Preliminary trade discussions between Washington and Brussels aren’t going well. In fact, Politico says the talks now appear to basically be an effort to not jump into a full-on trade war. That possibilities potentially include new U.S. tariffs being slapped on automobiles. The two sides can’t even seem to agree on how the negotiations should proceed. The U.S. wants greater access to Europe’s agricultural markets. However, EU officials say that topic is a deal-breaker. They fear potential backlash from the EU’s politically powerful bloc of farmers. Brussels wants to get rid of tariffs on the industrial goods it ships to the U.S., including cars. However, President Trump is determined to protect American manufacturing.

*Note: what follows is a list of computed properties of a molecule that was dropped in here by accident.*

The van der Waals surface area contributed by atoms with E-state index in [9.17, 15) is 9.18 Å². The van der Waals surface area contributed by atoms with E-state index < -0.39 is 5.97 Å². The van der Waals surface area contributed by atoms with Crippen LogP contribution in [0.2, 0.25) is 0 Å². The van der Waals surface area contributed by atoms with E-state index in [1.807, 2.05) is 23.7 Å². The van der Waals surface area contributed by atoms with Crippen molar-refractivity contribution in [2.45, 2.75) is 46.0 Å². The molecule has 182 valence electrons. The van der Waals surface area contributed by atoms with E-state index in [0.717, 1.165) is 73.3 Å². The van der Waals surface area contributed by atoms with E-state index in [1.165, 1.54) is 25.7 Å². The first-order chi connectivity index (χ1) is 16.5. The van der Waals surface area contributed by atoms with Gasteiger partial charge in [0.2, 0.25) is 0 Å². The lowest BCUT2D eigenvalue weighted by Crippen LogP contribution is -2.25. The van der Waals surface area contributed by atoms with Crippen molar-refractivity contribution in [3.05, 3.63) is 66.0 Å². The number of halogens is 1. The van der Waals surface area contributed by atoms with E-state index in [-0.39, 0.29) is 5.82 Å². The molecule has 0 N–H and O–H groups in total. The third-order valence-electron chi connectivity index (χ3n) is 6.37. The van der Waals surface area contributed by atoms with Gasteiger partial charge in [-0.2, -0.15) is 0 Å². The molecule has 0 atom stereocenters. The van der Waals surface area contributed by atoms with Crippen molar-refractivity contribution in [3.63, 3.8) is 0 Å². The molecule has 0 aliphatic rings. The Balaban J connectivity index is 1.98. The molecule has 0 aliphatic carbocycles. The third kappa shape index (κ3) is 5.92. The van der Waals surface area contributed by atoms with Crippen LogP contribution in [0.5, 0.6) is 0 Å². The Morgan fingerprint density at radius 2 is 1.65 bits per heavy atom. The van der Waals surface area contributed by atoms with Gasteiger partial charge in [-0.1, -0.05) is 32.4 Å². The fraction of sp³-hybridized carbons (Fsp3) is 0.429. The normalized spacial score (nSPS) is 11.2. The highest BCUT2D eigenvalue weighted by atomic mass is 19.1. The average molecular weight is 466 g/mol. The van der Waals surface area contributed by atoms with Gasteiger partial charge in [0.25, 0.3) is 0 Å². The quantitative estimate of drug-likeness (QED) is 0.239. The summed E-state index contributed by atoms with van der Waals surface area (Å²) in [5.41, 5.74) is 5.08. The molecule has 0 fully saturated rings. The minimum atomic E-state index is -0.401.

Politico says the stalemate over agricultural negotiations appears to be dimming hopes for a comprehensive transatlantic trade deal even before official negotiations get going. To keep the U.S. president at the negotiating table, the EU has agreed to boost U.S. soy imports by allowing the use of crops subsidized for biofuel production. Commerce Secretary Wilbur Ross originally had a deadline of February 19th to make recommendations to the president regarding possible duties on auto imports. However, the government shutdown may have delayed that. Once the recommendations are made, Trump will have 90 days to make a decision. The EU Parliament’s Trade Committee vote this month on whether or not to formally oppose the U.S.-EU negotiations.